Curcumin inhibits activation of proinflammatory transcription factors. Undifferentiated preadipocytes derived from GO fibroblasts were pretreated with varying concentrations of curcumin for 1 hour. The cells were then treated with 10 ng/mL IL-1β for another hour. The cell lysates were subjected to Western blot analyses. Whereas IL-1β treatment markedly increased levels of phosphorylated Erk, Akt, Jnk, and NF-kB p65 proteins, the levels decreased in cells pretreated with curcumin in a dose-dependent manner. The bands were quantified by means of densitometry and were then normalized to the level of β-actin in the same sample. In the graph, each bar represents a value obtained by dividng the density of the band for a transcription factor in a phosphorylated state by that of the band for the total amount of the same transcription factor (*P < 0.05 versus IL-1β–stimulated cells).
Figure 9
 
Curcumin activates β-catenin signaling pathway in GO fibroblasts to counter adipogenesis. The lysates of GO fibroblasts undergoing differentiation into adipocytes were taken at different time points and subjected to Western blot analyses. As differentiation progressed, P-GSK-3β (Ser9), the inactive form of the kinase, briefly increased until the third day before decreasing until day 10. When curcumin was applied to the adipogenic medium, the level of P-GSK-3β (Ser9) increased on average, and the level of P-GSK-3β (Ser9) on day 10 of adipogenesis with curcumin was significantly greater than that without curcumin (A). The treatment with curcumin increased β-catenin overall, as well as translocation of β-catenin to the nucleus, resulting in significantly increased ratios between nuclear and cytosolic β-catenin (B). When the signaling moelcules were assessed on the 10th day of adipogenesis across different concentrations of curcumin, increasing concentrations of curcumin led to increased levels of inactive GSK-3β (P-GSK-3β [Ser9]), total β-catenin, active β-catenin (nonphosphorylated [NP]-β-catenin), and cyclin D1 (C).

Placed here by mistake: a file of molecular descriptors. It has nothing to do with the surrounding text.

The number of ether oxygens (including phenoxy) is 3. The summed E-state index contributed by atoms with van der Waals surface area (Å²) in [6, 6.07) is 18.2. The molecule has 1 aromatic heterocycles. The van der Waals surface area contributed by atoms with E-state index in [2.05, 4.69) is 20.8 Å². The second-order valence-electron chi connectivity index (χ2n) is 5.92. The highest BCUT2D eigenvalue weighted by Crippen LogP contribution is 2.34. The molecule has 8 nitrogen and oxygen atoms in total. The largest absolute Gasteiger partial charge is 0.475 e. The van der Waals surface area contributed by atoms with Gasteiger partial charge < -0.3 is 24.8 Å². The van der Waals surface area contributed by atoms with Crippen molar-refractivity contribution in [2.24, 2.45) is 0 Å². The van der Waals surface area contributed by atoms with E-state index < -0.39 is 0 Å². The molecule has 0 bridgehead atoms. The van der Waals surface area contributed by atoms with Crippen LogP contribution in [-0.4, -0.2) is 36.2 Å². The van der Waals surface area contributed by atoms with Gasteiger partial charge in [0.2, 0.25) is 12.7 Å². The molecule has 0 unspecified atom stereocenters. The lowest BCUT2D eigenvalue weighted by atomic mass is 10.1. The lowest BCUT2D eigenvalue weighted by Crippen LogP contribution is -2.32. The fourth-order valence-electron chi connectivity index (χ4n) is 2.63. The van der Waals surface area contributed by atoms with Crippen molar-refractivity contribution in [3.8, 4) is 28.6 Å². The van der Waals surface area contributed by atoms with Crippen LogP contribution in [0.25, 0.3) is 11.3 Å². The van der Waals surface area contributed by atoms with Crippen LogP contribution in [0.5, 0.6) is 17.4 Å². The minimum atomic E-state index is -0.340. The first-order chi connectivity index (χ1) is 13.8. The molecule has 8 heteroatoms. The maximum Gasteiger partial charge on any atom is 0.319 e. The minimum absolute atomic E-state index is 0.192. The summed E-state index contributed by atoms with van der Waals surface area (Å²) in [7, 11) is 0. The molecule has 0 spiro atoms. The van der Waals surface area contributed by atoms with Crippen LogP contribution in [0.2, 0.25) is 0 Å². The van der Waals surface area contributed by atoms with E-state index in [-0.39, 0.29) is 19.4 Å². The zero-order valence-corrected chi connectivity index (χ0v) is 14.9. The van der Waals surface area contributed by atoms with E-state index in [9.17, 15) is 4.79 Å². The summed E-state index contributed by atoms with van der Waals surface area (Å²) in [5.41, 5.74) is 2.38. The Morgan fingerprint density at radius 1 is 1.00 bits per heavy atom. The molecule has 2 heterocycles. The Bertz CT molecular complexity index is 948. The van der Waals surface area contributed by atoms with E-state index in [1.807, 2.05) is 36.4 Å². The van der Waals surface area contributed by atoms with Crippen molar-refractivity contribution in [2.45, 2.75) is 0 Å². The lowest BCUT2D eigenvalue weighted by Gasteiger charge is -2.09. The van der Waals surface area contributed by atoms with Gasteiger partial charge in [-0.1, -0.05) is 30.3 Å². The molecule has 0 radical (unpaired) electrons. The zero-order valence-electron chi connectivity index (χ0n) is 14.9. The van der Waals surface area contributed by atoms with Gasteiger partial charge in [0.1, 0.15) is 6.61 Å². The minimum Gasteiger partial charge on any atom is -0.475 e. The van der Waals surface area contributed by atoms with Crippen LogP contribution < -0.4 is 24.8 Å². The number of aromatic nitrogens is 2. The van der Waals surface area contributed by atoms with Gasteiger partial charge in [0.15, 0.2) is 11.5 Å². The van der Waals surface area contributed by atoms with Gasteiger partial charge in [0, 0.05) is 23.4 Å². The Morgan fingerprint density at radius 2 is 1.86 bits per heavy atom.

Figure 9
 
Curcumin activates β-catenin signaling pathway in GO fibroblasts to counter adipogenesis. The lysates of GO fibroblasts undergoing differentiation into adipocytes were taken at different time points and subjected to Western blot analyses. As differentiation progressed, P-GSK-3β (Ser9), the inactive form of the kinase, briefly increased until the third day before decreasing until day 10. When curcumin was applied to the adipogenic medium, the level of P-GSK-3β (Ser9) increased on average, and the level of P-GSK-3β (Ser9) on day 10 of adipogenesis with curcumin was significantly greater than that without curcumin (A). The treatment with curcumin increased β-catenin overall, as well as translocation of β-catenin to the nucleus, resulting in significantly increased ratios between nuclear and cytosolic β-catenin (B). When the signaling moelcules were assessed on the 10th day of adipogenesis across different concentrations of curcumin, increasing concentrations of curcumin led to increased levels of inactive GSK-3β (P-GSK-3β [Ser9]), total β-catenin, active β-catenin (nonphosphorylated [NP]-β-catenin), and cyclin D1 (C).
Table
 
Clinical Information of Patient Samples Used in This In Vitro Study
Table
 
Clinical Information of Patient Samples Used in This In Vitro Study